To find out how people use the cash to save money from a refinance, take a look at a homeowner, Stacy, from Irvine. At the time of the refinance, her home was appraised at $360,000, and she had a loan balance of $165,308. Stacy had $194,462 of home equity. Her non-mortgage debt was $20,151, and she was paying about 16 percent interest. With the cash-out refinance, she was able to eliminate $622 in monthly debt payments with an increase in her mortgage payment of only $106, saving her $516* per month.
For more information on cash-out refinancing, contact your mortgage lender today.
Mortgage Refinancing Checklist
You’ve probably heard of some of the benefits of mortgage refinancing. Many people refinance to lower their monthly payments or cash-out home equity. You may be looking to start the process of refinancing, but you might not know where to begin. Refinancing a mortgage is a complex process with many moving parts. The details and steps involved with refinancing can seem daunting, and a checklist can be helpful.
The following checklist should help you prepare for refinancing your mortgage.
Consider Loan Options
There are many different types of home loans. The options range from a wide variety of variable-rate to fixed-rate mortgages. Fixed-rate mortgages are usually 15 or 30-year term loans. A 15-year loan term will usually mean higher monthly payments, but it can also help you pay off the loan sooner. On the other hand, a 30-year term will usually mean lower payments, which can free up extra room in your budget.
When refinancing, there may also be the option to cash-out some the home equity. This is called cash-out refinance, and people usually do this to pay for large one-time expenses. These expenses often include home repairs, remodeling projects, tuition for the kids, and so on. Refinancing could also be used to consolidate high-interest non-mortgage debt.
The main point you’ll need to consider here is your reason for refinancing.
Some of the primary goals people have for refinancing a mortgage are:
- Lower interest rate
- Reduce total monthly payments
- Eliminate private mortgage insurance (PMI)
- Cash-out home equity
- Change the term of the loan (For example, to refinance from an ARM to a fixed-rate mortgage.)
When choosing a mortgage refinance option, consider your goals. If you have extra income and want to pay off your home sooner, a shorter-term mortgage could help. If your budget is a bit tight right now, refinancing with a longer loan term may be a better option. Or, if you want to boost your home’s value with a remodeling project, cash-out refinancing may help you meet your goals.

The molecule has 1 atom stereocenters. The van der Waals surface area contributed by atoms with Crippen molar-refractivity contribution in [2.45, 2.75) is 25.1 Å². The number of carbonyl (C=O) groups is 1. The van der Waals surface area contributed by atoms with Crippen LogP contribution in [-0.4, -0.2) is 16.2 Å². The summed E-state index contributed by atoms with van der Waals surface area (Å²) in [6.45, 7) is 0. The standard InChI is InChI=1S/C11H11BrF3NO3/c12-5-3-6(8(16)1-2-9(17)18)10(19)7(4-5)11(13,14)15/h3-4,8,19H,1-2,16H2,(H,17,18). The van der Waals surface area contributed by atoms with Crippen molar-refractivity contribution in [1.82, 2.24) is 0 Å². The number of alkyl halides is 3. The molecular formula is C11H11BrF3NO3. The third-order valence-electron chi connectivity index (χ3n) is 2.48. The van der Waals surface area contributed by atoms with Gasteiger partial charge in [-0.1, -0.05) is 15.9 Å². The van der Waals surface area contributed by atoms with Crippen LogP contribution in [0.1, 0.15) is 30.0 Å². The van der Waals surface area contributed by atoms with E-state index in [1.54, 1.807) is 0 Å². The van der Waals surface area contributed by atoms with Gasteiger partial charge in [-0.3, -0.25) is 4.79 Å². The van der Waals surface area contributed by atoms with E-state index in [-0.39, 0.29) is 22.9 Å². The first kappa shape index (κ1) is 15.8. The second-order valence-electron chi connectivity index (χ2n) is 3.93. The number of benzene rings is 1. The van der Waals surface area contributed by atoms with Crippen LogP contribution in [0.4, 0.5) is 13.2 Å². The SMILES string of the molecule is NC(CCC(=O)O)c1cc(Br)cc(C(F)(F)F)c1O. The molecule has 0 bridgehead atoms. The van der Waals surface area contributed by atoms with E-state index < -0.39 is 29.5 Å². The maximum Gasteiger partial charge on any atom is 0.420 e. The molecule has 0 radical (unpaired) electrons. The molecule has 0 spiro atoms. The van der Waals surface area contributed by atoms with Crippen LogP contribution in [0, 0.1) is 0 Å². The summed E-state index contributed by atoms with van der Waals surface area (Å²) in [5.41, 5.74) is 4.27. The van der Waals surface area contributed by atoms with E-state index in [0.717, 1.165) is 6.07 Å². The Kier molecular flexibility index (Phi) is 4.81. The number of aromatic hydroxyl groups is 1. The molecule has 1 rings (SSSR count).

Mortgage Closing Costs
Once you know which type of mortgage refinance you want, you need to consider closing costs. You’re taking out another mortgage at this point, and that loan will have to go through its own closing process just as the first one did. If your end goal is to save money in the long run, you’ll have to consider closing costs carefully.
Closing costs typically include, but are not limited to, the following:
- Discount points
- Loan origination fee
- Mortgage application fee
- Home appraisal
- Home inspection
- Title fees
- Escrow deposit
- Homeowner’s insurance
- Property taxes
- Flood certification
- Document preparation and legal fees
Again, the above list might not include all closing costs. Contact one of our expert mortgage professionals for details about closing costs. Another cost you might need to consider is taxes. If you have any unpaid property taxes, most lenders will require you to pay those off (along with the other closing costs) by the time you close. Consulting with a tax professional is recommended.
Collect Required Documents
Armed with the knowledge of your options, it’s time to get preparations going for your refinance application. Lenders examine a list of documents when considering applicants, so you’ll have to get some paperwork together.
A few of these documents are:
- Pay stubs.
- Tax returns for the previous two years, along with relevant documents (W-2s, 1099s, etc.).
- Statements from savings and checking accounts, retirement accounts, etc.
- Information on your debts, including mortgage, auto loans, lines of credit, and so on.
The purpose of these documents is to help your lender make a decision on whether you’ll qualify for your new mortgage. Check with your lender for a complete list of required documents.
Lock Your Interest Rate
Given how interest rates can fluctuate, ask your lender about how you can lock in an interest rate. Talk with a mortgage broker to find out about the details of a rate lock. They’ll walk you through the different options and answer your questions.